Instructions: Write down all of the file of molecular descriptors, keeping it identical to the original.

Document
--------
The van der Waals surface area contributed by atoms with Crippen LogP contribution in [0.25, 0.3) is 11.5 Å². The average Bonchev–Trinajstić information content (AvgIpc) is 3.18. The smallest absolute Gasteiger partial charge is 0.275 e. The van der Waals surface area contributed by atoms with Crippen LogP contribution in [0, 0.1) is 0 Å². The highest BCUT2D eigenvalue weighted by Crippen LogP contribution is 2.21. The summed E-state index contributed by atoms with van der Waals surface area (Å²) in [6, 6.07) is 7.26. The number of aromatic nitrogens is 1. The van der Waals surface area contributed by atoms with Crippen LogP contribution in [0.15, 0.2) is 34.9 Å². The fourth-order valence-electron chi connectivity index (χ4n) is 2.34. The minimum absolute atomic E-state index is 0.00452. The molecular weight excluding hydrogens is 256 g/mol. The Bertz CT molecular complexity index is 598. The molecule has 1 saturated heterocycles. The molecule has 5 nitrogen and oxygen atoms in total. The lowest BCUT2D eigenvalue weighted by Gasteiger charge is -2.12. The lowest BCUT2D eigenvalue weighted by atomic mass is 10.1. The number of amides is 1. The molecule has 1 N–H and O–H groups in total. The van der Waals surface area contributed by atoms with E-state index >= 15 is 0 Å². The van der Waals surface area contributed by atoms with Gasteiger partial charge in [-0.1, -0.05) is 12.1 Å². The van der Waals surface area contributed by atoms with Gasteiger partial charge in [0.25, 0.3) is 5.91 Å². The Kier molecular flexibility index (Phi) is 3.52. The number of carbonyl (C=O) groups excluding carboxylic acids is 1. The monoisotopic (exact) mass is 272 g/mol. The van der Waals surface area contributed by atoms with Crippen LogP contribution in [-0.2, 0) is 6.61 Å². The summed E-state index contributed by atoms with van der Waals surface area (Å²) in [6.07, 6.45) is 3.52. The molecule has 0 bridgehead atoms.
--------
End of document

The van der Waals surface area contributed by atoms with Crippen LogP contribution in [0.25, 0.3) is 11.5 Å². The average Bonchev–Trinajstić information content (AvgIpc) is 3.18. The smallest absolute Gasteiger partial charge is 0.275 e. The van der Waals surface area contributed by atoms with Crippen LogP contribution in [0, 0.1) is 0 Å². The highest BCUT2D eigenvalue weighted by Crippen LogP contribution is 2.21. The summed E-state index contributed by atoms with van der Waals surface area (Å²) in [6, 6.07) is 7.26. The number of aromatic nitrogens is 1. The van der Waals surface area contributed by atoms with Crippen LogP contribution in [0.15, 0.2) is 34.9 Å². The fourth-order valence-electron chi connectivity index (χ4n) is 2.34. The minimum absolute atomic E-state index is 0.00452. The molecular weight excluding hydrogens is 256 g/mol. The Bertz CT molecular complexity index is 598. The molecule has 1 saturated heterocycles. The molecule has 5 nitrogen and oxygen atoms in total. The lowest BCUT2D eigenvalue weighted by Gasteiger charge is -2.12. The lowest BCUT2D eigenvalue weighted by atomic mass is 10.1. The number of amides is 1. The molecule has 1 N–H and O–H groups in total. The van der Waals surface area contributed by atoms with E-state index >= 15 is 0 Å². The van der Waals surface area contributed by atoms with Gasteiger partial charge in [-0.1, -0.05) is 12.1 Å². The van der Waals surface area contributed by atoms with Gasteiger partial charge in [0.25, 0.3) is 5.91 Å². The Kier molecular flexibility index (Phi) is 3.52. The number of carbonyl (C=O) groups excluding carboxylic acids is 1. The monoisotopic (exact) mass is 272 g/mol. The van der Waals surface area contributed by atoms with Crippen LogP contribution in [-0.2, 0) is 6.61 Å². The summed E-state index contributed by atoms with van der Waals surface area (Å²) in [6.07, 6.45) is 3.52. The molecule has 0 bridgehead atoms.